Results showed a high sensitivity. When using the 4 SURPS subscales—hopelessness, anxiety sensitivity, impulsivity, and sensation seeking—to identify adolescents at risk sensitivity scores ranged from 72% to 91%. The scale also had high specificity in this study when using the individual personality subscales. For instance, most adolescents who were identified to be at high risk by the impulsivity scale developed conduct or drug use problems within the next 18 months, yielding a specificity score of 70% to 80%.

“The SURPS is a valuable tool for identifying adolescents at high risk for substance misuse and other emotional and behavioral problems,” the authors concluded. The SURPs became the foundation of the Preventure model for preventing substance abuse disorders in adolescents and teens.


Figure 2. A rational scale to assess the harm of drugs.
Based on data from The Lancet. 2007;369:1047-1053.
(Sources: Wikipedia/By Apartmento2/Public Domain.)


Preventure is a substance abuse prevention program devised by Dr. Conrod and based on that like those gleaned from the SURPS trial. The program, which has thus far been implemented in schools, begins with an intensive 2-3-day training session for teachers. Teachers are taught to spot the 4 traits that Dr. Conrod’s research has found to be associated with substance abuse disorders. “The idea is to prevent people with outlying personalities from becoming entrenched in disordered thinking that can lead to a diagnosis, or, in the case of sensation-seeking, to dangerous behavior,” according to a recent article about Preventure in The New York Times.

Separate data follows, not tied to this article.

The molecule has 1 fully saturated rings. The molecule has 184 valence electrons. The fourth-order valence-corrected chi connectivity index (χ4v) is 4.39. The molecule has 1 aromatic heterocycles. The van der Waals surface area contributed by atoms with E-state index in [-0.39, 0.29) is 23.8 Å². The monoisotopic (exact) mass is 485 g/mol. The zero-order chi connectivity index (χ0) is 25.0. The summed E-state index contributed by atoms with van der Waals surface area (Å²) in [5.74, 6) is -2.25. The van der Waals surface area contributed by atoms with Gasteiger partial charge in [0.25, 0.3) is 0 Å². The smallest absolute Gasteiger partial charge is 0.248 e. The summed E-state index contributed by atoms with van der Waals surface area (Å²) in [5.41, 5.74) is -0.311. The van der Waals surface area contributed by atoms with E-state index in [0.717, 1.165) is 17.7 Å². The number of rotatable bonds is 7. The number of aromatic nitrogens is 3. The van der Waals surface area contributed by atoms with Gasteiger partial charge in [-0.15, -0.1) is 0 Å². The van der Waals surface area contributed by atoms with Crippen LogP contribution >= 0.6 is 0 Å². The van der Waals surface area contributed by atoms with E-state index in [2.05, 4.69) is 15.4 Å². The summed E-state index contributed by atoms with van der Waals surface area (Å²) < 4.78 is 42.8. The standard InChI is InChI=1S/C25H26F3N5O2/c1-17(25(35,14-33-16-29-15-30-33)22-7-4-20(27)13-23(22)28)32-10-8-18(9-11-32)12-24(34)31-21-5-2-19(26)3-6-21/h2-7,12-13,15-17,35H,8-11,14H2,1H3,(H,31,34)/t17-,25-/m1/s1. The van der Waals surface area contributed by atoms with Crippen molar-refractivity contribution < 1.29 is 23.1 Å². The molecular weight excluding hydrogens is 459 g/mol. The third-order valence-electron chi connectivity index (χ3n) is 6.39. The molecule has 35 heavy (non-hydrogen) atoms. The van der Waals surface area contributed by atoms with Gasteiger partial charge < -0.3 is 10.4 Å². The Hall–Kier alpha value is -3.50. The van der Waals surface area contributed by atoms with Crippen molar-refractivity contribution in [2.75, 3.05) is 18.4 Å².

Randomized Controlled Trials

Preventure was tested in a 24-month cluster randomized controlled trial that was reported in JAMA Psychiatry in 2013. The publication was titled “Effectiveness of a selective, personality-targeted prevention program for adolescent alcohol use and misuse: a cluster randomized controlled trial.”

The publication reported the outcomes of the Teacher-Delivered Personality-Targeted Interventions for Substance Misuse Trial (Adventure trial) in which school staff were trained to provide interventions to students with 1 of the 4 personality traits that were thought to put them at high-risk for substance abuse. The trial was conducted in secondary schools in London, England, and included 1,210 high-risk students and 1,433 low risk students in the ninth grade (mean age, 13.7 years).

Schools were randomly assigned to provide either personality-trait based interventions to high-risk students or treatment as usual which consisted of statutory drug education in class. Participants were assessed for drinking, binge drinking, and problem drinking before randomization and at 6-monthly intervals for 2 years.